Revell 1/32 de Havilland Mosquito Mk.IV model kit
|Revell 1/32 de Havilland Mosquito Mk.IV model box artwork.|
|Starboard wing and spinners.|
|Port wing and wheels.|
|Tailplane, rudder, propellors and other small components.|
|Remaining small components.|
|Sample page from instruction sheet.|
Mark Proulx has written a few notes about the Revell 1/32 Mosquito kit:
The Revell Mosquito has been available for some time now and has been released in a number of different boxes. The model released by Lodella in Mexico, while not up to the standard of other releases, is still the only 1/32nd scale kit available.
The kit captures the outline of the Mosquito quite well. Out of the box, the model is built to represent an early B Mk IV Series ii with five spoke wheels. Options include a removable cowling and emergency exit enabling a view of the left Merlin engine and the cockpit. The only markings included in the Mexican release are for a Mosquito of 105 Squadron.
Inaccuracies can be found in the cross-section of the fuselage, canopy too high in profile and the flat-sided nacelles. Black discs on the decal sheet are supposed to represent the camera ports, as no clear parts are included. However, these problems are minor and a very nice model can be built out of the box. The model has raised surface detail and the wheel wells are sparse in their details, common for Revell kits of that era. The cockpit and nose section can use some additional detailing and the size of the model lends itself to those who wish to undertake that task. The model has the bomb bay doors molded closed, and here again, plenty of extra details will need to be added if it is decided to open this area up.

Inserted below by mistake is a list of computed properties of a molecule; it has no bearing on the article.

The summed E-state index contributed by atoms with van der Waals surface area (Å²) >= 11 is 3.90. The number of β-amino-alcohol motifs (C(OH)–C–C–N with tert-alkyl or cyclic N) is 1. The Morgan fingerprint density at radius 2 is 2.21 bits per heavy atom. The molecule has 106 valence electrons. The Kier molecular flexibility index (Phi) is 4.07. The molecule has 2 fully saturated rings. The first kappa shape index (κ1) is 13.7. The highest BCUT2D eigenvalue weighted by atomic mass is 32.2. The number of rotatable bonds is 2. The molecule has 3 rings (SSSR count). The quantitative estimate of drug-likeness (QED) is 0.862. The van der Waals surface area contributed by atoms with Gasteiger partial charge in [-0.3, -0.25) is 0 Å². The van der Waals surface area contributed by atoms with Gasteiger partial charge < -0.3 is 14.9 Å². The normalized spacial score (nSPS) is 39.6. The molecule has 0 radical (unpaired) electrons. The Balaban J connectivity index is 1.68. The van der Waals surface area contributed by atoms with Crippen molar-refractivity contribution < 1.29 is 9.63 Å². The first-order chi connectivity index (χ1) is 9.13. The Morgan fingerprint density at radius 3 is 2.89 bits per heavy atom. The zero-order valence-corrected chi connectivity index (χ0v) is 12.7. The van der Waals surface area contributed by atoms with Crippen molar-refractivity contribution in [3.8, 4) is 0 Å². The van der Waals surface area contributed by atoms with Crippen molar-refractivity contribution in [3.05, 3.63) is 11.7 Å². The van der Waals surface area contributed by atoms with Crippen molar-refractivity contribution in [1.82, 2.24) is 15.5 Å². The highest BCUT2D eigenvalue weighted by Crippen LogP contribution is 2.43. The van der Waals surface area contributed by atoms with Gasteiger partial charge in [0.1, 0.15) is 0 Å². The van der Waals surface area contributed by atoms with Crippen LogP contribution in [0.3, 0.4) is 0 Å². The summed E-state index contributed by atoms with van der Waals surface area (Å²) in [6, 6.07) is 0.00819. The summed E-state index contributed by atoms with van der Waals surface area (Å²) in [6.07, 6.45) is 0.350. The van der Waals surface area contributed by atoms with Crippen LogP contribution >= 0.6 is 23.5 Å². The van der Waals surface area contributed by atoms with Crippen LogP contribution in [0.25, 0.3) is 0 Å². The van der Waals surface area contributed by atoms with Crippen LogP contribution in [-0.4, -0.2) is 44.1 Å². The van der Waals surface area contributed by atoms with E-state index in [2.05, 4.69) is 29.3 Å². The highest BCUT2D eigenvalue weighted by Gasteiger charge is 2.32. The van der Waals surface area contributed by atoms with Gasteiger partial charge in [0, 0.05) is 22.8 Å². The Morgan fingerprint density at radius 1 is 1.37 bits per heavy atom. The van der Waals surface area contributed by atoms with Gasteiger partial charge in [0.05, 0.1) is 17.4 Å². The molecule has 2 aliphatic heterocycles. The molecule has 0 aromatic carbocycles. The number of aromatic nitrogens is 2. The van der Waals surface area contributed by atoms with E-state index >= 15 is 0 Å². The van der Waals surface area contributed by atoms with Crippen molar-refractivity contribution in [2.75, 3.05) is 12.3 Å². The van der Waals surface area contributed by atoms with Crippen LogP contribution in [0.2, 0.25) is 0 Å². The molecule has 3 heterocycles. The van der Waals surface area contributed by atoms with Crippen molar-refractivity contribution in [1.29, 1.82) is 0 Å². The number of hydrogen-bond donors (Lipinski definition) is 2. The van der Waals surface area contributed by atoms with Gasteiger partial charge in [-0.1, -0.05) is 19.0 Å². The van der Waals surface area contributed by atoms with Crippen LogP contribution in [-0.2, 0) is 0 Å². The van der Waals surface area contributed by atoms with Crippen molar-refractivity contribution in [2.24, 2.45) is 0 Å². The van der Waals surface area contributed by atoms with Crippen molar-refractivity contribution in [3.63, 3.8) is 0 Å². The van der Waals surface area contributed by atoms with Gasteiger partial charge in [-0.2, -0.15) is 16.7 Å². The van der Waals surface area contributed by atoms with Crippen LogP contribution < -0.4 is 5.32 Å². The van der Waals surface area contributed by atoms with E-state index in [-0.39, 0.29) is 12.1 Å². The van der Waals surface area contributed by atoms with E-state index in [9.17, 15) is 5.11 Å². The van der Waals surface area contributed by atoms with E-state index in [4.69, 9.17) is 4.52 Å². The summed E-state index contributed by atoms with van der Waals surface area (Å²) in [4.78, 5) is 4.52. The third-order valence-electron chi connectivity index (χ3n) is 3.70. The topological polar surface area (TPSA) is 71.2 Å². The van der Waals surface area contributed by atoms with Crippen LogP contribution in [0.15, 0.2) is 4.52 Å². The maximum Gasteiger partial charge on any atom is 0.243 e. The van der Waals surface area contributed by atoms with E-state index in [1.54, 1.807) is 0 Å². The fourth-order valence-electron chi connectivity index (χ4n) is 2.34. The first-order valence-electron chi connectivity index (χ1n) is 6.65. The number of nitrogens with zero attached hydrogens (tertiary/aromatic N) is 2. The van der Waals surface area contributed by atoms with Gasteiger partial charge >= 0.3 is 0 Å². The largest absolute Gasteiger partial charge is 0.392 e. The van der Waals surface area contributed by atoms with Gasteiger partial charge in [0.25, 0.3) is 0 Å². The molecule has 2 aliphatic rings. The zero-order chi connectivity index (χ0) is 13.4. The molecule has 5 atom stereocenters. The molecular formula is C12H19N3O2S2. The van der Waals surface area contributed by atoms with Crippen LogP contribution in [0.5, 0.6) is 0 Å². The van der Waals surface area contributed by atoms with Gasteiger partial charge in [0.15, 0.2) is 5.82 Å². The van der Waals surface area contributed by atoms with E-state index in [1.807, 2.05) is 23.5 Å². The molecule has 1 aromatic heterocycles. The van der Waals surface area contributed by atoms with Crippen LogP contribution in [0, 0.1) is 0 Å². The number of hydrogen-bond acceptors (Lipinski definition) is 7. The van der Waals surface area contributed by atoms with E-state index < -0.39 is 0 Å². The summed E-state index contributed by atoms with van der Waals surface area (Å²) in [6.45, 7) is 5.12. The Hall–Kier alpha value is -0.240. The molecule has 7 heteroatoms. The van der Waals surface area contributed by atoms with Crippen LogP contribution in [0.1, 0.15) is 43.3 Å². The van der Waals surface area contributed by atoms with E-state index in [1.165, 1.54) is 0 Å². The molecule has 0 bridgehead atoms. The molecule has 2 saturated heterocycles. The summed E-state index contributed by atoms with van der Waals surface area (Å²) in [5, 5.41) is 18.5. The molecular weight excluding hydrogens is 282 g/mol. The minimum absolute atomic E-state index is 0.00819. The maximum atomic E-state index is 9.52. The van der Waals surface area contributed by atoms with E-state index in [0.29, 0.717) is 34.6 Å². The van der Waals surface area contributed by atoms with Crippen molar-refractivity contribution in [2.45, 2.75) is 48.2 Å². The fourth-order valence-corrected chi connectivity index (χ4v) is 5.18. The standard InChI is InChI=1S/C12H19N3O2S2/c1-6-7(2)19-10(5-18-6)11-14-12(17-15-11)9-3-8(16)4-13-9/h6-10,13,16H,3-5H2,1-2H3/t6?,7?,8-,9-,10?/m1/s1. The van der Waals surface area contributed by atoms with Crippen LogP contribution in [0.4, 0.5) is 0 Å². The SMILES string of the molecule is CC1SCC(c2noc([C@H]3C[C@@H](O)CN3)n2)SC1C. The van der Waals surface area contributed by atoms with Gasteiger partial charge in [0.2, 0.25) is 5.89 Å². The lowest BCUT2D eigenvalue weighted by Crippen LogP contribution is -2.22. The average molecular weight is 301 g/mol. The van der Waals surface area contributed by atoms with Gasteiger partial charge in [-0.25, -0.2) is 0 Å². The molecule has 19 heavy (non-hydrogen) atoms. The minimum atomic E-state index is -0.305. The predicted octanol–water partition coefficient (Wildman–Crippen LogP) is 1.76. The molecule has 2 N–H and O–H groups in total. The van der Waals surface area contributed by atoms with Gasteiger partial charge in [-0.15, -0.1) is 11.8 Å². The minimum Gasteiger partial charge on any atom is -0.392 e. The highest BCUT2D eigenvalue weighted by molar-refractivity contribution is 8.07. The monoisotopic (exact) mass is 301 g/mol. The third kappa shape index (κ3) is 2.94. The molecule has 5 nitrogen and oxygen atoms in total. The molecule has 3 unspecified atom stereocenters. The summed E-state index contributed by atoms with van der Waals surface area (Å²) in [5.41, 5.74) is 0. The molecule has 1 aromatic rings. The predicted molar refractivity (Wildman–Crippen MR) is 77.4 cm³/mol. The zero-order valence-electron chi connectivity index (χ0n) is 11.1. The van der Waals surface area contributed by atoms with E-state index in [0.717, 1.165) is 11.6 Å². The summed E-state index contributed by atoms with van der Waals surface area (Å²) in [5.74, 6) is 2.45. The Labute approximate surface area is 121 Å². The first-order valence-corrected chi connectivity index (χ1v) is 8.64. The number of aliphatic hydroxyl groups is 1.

Multi page instructions guide the modeler through the construction sequence, however the text is in Spanish. The decals supply the fuselage codes printed in dark gray, so they will need to be replaced.
Considering its age and large 1/32nd scale, many overlook the Revell Mosquito. However, when completed it still captures the graceful design of Geoffrey De Havilland's wooden wonder.
Mark Proulx June 2002
|Comments or additions? Please contact me.|